See related on our blog:
- 3 things to know before starting a career as a childcare worker in Metro Vancouver, B.C.
- What is a parenting coach and do I need one?
- Free parenting classes and learning resources for Vancouver-area residents
- What are government resources for early childhood care in B.C.? Starting in 2018, things have changed for the better
- Types of daycare in B.C. explained (plus legal vs licensed child care definitions)
3) To be patient with children, ask yourself: “what’s the worst that could happen?”
And finally, this may sound cliche, but learn to take it easy. Not everything is going to go swimmingly in life. Children are practicing everything about being human; they will spill drinks. They will get dirty. They will fall down. And they will scream, wet their pants and maybe destroy your furniture, too.
But while you’re out in the rain, and your kid slips on mud after you told them not to run, ask yourself: “what’s the worst that can happen?” Honestly? Why is this a big deal? What now? You will have tears to wipe, some laundry to do and an early bath time that day. It’s not the end of the world. In fact, this can even be seen as a funny memory to look back on.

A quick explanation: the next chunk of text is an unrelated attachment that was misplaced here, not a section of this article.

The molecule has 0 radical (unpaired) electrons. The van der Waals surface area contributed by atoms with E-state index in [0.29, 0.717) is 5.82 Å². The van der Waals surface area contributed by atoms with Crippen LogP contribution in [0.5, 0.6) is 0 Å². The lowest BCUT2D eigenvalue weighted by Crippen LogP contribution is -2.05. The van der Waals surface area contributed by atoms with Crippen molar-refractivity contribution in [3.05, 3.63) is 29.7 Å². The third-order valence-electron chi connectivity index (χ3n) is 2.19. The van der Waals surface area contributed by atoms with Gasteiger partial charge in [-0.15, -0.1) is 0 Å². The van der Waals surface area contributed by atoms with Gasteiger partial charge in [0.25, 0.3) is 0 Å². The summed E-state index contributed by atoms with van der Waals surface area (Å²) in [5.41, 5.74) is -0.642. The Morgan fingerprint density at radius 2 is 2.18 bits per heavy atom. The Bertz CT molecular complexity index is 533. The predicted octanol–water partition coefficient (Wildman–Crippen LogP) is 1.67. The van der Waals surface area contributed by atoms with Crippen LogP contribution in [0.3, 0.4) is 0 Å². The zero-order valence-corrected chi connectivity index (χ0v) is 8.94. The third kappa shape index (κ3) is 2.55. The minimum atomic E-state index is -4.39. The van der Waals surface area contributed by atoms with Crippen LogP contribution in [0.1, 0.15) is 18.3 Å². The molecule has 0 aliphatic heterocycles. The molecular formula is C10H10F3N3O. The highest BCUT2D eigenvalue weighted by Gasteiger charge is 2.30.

Save your ‘big’ reactions for the occurrences that deserve them. There are times when discipline is needed. But if you overreact to every little thing, a child may not see the seriousness of the ‘big’ things they do.
Remember, they’re not following your logic. You’re smarter than they are. But they are smart, too. They are four-year-old smart. They are doing exactly what they should be doing for their age. They are exploring, playing and testing boundaries. That means drawing on walls, and knocking over vases. It means splashing bath water all over the floor. It means refusing to put on shoes. It means interrupting your business call to show you their broccoli forest. That’s their job.
But, what’s the worst that could happen, really, in all of those above scenarios? You’ll buy a new lamp? You’ll apologize to your client and move to a quieter room? They’ll go outside barefoot and learn why shoes are necessary? You’ll buy $5 paint and fix your wall? And yes, you may pay $12K to fix the bathroom floor… but that will be a distant memory soon!
To conclude: being patient with toddlers and preschoolers is about self-awareness and perspective
As we’ve seen above, being patient with a toddler or preschooler can be achieved. It takes a little bit of work to understand what is actually happening in the minds of children, and in our own minds. It can involve taking a new approach to daily-life situations, so that children are more accommodated. It can mean avoiding triggers by taking care of your own needs. And in the end, it can boil down to the realization that ‘life happens,’ and we all get through it.